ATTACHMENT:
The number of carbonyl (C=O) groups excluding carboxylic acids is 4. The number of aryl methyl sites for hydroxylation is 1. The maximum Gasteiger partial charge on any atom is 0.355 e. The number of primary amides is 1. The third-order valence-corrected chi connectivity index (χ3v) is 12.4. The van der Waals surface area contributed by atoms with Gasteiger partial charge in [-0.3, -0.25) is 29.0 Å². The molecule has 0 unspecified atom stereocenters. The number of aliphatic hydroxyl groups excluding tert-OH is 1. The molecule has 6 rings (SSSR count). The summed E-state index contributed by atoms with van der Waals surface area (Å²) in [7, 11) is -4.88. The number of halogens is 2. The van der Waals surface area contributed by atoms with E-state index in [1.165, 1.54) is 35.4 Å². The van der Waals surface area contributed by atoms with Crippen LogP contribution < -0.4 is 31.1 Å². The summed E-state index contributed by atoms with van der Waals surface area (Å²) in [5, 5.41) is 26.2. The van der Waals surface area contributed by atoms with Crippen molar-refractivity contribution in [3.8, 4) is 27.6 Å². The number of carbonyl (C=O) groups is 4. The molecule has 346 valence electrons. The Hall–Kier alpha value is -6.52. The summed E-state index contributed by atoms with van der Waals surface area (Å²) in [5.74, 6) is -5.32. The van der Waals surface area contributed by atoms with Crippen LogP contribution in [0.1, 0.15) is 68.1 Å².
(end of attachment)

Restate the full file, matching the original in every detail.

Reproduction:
The number of carbonyl (C=O) groups excluding carboxylic acids is 4. The number of aryl methyl sites for hydroxylation is 1. The maximum Gasteiger partial charge on any atom is 0.355 e. The number of primary amides is 1. The third-order valence-corrected chi connectivity index (χ3v) is 12.4. The van der Waals surface area contributed by atoms with Gasteiger partial charge in [-0.3, -0.25) is 29.0 Å². The molecule has 0 unspecified atom stereocenters. The number of aliphatic hydroxyl groups excluding tert-OH is 1. The molecule has 6 rings (SSSR count). The summed E-state index contributed by atoms with van der Waals surface area (Å²) in [7, 11) is -4.88. The number of halogens is 2. The van der Waals surface area contributed by atoms with E-state index in [1.165, 1.54) is 35.4 Å². The van der Waals surface area contributed by atoms with Crippen LogP contribution < -0.4 is 31.1 Å². The summed E-state index contributed by atoms with van der Waals surface area (Å²) in [5, 5.41) is 26.2. The van der Waals surface area contributed by atoms with Crippen molar-refractivity contribution in [3.8, 4) is 27.6 Å². The number of carbonyl (C=O) groups is 4. The molecule has 346 valence electrons. The Hall–Kier alpha value is -6.52. The summed E-state index contributed by atoms with van der Waals surface area (Å²) in [5.74, 6) is -5.32. The van der Waals surface area contributed by atoms with Crippen LogP contribution in [0.1, 0.15) is 68.1 Å².